Even though we were embarking on something extremely adventurous, I found myself in a bit of a sour mood to start our Sunday. Perhaps it was hunger, the cold, the darkness, the lack of sleep, or how heavy my legs felt to start the day. Likely, it was a combination of all these things. It wasn’t until we ate a quick snack while watching the amazing sunrise that my attitude flipped like a switch. It’s amazing what food can do to restore one’s positive attitude, especially for those like me who a prone to getting hangry. Here was the exact view from our 10-minute pitstop to fuel-up a little:
Giddy with some new-found energy and excitement, we both trotted onward in the peaceful quietness, absorbing the beauty of the trail and surroundings slowly coming alive in tandem with the rising sun. We made quick work of the 3.3km segment between Yeonhacheon Shelter and the next (much larger!) shelter called Byeoksoryeong. It was here we filled up our water bottles (and large 2L back-up) and also heated up some water for a fancy breakfast that included some rice/noodles, fruit, and trail mix. Oh, and two cups of coffee for each of us!
Leaving Byeoksoryeong Shelter (pictured above) after our longish breakfast break we observed that the sky was a bit overcast, it was cooler outside than Saturday, and certainly more windy. The warm breakfast helped revive our spirits and prepare us for the nitty gritty work that lay ahead. Despite the overcast conditions, the views along the ridge continued to be splendid, and the autumn foliage was easily visible as we scooted westward along the ridge.
The trail measures 5.5km from Byeoksoryeong Shelter to Seseok Shelter, which is the next main resting spot along the ridge. During this stretch, there were several ups and downs that included great lookouts in every direction. In the picture below, you can see the tallest peak slightly to the left, Cheonwangbong, standing tall at its 1915m. That’s where we’d be heading today! We were in good spirits and continuing to move surprisingly well!
As fun as it was to look ahead and see Cheonwangbong Peak, it was neat to look back and see some peaks where we had come from. It had been quite the journey to get to this point, and the hours (and km’s) seemed to tick by with ease so long as we didn’t forget to take short breaks and eat our snacks! We summited Yeongshinbong Peak (1651m, #10 highest peak in Korea) before descending back down a little bit to the next shelter, Seseok.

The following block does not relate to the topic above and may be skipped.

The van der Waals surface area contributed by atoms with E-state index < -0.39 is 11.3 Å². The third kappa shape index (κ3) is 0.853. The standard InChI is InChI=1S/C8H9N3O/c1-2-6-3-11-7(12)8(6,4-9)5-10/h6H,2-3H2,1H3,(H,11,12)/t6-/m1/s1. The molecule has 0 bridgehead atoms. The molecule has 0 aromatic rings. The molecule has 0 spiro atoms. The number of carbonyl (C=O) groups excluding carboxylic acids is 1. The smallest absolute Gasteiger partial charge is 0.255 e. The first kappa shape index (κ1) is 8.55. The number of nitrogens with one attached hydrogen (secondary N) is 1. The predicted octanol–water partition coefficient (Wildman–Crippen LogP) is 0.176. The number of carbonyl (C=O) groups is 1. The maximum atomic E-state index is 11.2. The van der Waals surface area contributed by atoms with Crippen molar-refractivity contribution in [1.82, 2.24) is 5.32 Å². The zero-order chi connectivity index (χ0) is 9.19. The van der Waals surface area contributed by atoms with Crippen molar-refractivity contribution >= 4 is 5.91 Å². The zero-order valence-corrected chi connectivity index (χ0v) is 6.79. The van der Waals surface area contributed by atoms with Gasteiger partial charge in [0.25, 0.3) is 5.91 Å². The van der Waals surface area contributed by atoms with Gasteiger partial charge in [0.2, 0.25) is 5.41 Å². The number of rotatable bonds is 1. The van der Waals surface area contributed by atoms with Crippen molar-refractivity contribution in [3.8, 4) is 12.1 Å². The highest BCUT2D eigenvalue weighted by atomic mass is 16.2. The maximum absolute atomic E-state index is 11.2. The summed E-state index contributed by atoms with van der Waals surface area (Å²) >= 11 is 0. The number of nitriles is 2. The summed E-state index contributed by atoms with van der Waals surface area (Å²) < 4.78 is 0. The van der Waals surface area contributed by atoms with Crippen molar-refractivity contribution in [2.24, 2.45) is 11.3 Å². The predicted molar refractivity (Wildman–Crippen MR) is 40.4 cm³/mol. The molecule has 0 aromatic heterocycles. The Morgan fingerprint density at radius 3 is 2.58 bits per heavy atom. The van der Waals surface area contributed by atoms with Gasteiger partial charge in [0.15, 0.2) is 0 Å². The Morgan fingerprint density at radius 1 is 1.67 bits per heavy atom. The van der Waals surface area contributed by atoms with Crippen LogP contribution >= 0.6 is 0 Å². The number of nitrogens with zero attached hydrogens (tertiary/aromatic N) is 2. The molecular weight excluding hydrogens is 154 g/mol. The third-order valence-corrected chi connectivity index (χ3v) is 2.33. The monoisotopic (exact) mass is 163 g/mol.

We had arrived at Seseok Shelter around 10:30am and didn’t do much there other than use the restroom and grab some crackers/cookies out of our bag to munch on while we continued our walk up the next peak! The winds were gusty and it seemed like a storm front was moving in; we hoped it wouldn’t begin to rain. Seseok is the largest shelter with a capacity of 190 people, and it has a great location nestled atop the ridge…
Looking backwards at Yeongshinbong Peak and the trail down to Seseok shelter:
Continuing to head eastward along the ridge it’s a long and steady climb from Seseok Shelter up to Chotdaebong Peak. We had been to Chotdaebong earlier in 2014 along with our friend Ian (that post is here). Chotdaebong is relatively significant, it measures 1703m and is the eighth highest peak in Korea. The 0.6km stairmaster-like ascent from Seseok didn’t take too long, but our bursts of good efforts started to become shorter and shorter. We took a short break to enjoy the views, but the cold, gusty wind chased us off this exposed peak pretty quickly. We couldn’t help but notice how close we were to Cheonwangbong now… it was just after 11am and we gained some confidence that we could finish this buggar! Starting early in the morning really paid off. Here’s a picture taken from Chotdaebong Peak, showing the ridge and trail up to Cheongwangbong in the distance.